The Vitamin D Content Of Food
vitamin d food

Most foods contain none or minimal traces of vitamin D. Even marine fish contributes little to the vitamin D supply. That is why hardly any vitamin D is absorbed through food.

Few types of fish are high in vitamin D, such as herring, salmon, and eel (the table), but this is only true for wild fish. Contrary to what is wrongly believed, fish cannot produce any vitamin D. The vitamin D in fish comes from some specialized tropical plankton species that use vitamin D to protect their genes from the intense UV radiation of the tropical sun. Both nucleic acids and vitamin D are at the molecular resonance frequency of UVB radiation.

Vitamin D reaches our latitudes with the plankton through ocean currents (Gulf Stream) or migration of fish. Therefore, the vitamin D content of sea fish also depends on the place where it is caught. Freshwater fish usually does not contain any vitamin D. The vitamin D content of fish from aquafarming is also overestimated, as they often only take in little vitamin D through their food.

Half of the vitamin D is destroyed when grilling and roasting, and sometimes up to 95% is lost. The need for vitamin D cannot be met with fried fish, even if it is eaten by the kilo. Eating raw fish carries the risk of contracting roundworms and other parasites.

The Vitamin D Content Of Some Foods:

Vitamin D Content Units / 100 g
Vitamin D Content Units / 100 g
Breast Milk0.5-5Herring1080
Milk (3.5% fat)2-5Salmon640-880
Yogurt (3.5% fat)2-3Eel840
Quark (40% fat)8Sardine400
Edam Cheese12Cod40
Emmental Cheese45Mackerel40
Gorgonzola40Cod Liver Oil12000
Avocado140-210Beef Liver68
Mushroom80Pork Liver40
Chicken Egg50-120Margarine10-40

The vitamin D content of milk, eggs, and meat depends on how much vitamin D the animals could produce in the sun and have consumed with the food. Vitamin D synthesis is not possible when animals are kept in stalls. 50 to 100 units of vitamin D per 100 grams are usually added to animal feed. Because 50 to 95% of the vitamin D is destroyed during frying, the specified values ​​should be reduced accordingly for fried foods.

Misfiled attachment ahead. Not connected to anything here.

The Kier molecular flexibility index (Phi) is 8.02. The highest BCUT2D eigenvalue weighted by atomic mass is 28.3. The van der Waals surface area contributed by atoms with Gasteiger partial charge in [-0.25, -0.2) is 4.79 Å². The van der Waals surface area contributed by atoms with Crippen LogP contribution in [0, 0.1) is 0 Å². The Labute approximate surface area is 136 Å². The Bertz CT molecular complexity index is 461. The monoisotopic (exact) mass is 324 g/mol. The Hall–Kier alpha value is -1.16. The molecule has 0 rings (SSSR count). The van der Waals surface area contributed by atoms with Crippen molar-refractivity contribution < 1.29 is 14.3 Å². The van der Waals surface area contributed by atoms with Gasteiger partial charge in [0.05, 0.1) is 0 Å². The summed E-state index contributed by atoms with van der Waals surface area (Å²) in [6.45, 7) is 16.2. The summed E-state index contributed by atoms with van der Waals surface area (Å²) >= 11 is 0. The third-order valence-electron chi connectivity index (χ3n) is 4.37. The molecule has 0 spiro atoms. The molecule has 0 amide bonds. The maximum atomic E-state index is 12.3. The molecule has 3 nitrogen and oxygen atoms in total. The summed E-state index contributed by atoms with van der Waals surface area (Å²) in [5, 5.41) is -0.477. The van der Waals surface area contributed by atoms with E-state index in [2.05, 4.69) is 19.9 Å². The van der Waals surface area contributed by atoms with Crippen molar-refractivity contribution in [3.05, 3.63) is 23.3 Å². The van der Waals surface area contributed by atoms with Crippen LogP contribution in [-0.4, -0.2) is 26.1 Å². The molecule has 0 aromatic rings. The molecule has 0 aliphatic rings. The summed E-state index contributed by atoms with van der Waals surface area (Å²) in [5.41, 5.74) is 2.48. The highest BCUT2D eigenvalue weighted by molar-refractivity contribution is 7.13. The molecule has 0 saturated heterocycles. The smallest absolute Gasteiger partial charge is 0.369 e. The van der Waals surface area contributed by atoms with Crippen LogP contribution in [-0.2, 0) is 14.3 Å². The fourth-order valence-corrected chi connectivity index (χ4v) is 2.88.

The low vitamin D content in breast milk is due to the fact that most breastfeeding mothers suffer from a severe vitamin D deficiency without even realizing it. The mother needs about 6,400 units per day to supply the baby adequately.

The avocado is a good vitamin D source, but it can only cover a small part of the requirement. Fish are often heavily polluted with environmental toxins, so regular and copious fish consumption is not advisable. Cod liver oil, an oil obtained from the liver of cod and haddock, is also contaminated.

The vitamin D content of cod liver oil is high, but unfortunately also that of vitamin A. In order to achieve and maintain an optimal vitamin D level, larger amounts would be required, which, however, soon lead to vitamin A poisoning. This is why cod liver oil is not suitable for meeting vitamin D requirements. In the past, when you did not have any supplements, this was acceptable for preventing rickets.

Cod liver oil also tastes disgusting. The taste comes from the rancid fats that result from the oxidation of the highly unsaturated fatty acids during pressing and storage. As a result, the oil is inedible and toxic – another reason to replace cod liver oil with vitamin D supplements.

The vitamin D content of milk, cheese, and butter is low and depends on whether the dairy cows live on pasture and produce vitamin D in the sun. Especially in winter, when the vitamin D requirement is high, milk and dairy products only contain traces of vitamin D, making practically no contribution to the supply.

Margarine only contains minimal vitamin D additives, so that even when consumed excessively, it does not contribute to meeting your needs. The advertisements for yogurt because of vitamin D are just as misleading because the quantities are meaningless for all types.

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